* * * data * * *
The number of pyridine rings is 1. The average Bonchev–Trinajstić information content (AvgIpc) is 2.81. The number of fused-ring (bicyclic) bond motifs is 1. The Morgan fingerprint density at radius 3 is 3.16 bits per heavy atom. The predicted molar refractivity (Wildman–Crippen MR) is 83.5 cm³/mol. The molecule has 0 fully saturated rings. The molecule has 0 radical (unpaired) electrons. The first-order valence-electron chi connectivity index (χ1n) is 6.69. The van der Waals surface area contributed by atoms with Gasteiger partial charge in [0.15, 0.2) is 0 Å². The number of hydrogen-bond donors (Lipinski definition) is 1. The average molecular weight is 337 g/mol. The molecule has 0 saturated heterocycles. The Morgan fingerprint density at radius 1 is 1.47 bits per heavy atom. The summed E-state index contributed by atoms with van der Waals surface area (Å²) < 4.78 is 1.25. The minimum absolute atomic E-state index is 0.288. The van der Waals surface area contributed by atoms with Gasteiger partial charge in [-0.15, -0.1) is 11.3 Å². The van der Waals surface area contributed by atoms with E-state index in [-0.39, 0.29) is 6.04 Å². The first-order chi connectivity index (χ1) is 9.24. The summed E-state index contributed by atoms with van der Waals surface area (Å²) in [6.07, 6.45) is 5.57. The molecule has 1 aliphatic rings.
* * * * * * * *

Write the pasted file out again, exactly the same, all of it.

The number of pyridine rings is 1. The average Bonchev–Trinajstić information content (AvgIpc) is 2.81. The number of fused-ring (bicyclic) bond motifs is 1. The Morgan fingerprint density at radius 3 is 3.16 bits per heavy atom. The predicted molar refractivity (Wildman–Crippen MR) is 83.5 cm³/mol. The molecule has 0 fully saturated rings. The molecule has 0 radical (unpaired) electrons. The first-order valence-electron chi connectivity index (χ1n) is 6.69. The van der Waals surface area contributed by atoms with Gasteiger partial charge in [0.15, 0.2) is 0 Å². The number of hydrogen-bond donors (Lipinski definition) is 1. The average molecular weight is 337 g/mol. The molecule has 0 saturated heterocycles. The Morgan fingerprint density at radius 1 is 1.47 bits per heavy atom. The summed E-state index contributed by atoms with van der Waals surface area (Å²) < 4.78 is 1.25. The minimum absolute atomic E-state index is 0.288. The van der Waals surface area contributed by atoms with Gasteiger partial charge in [-0.15, -0.1) is 11.3 Å². The van der Waals surface area contributed by atoms with E-state index in [-0.39, 0.29) is 6.04 Å². The first-order chi connectivity index (χ1) is 9.24. The summed E-state index contributed by atoms with van der Waals surface area (Å²) in [6.07, 6.45) is 5.57. The molecule has 1 aliphatic rings.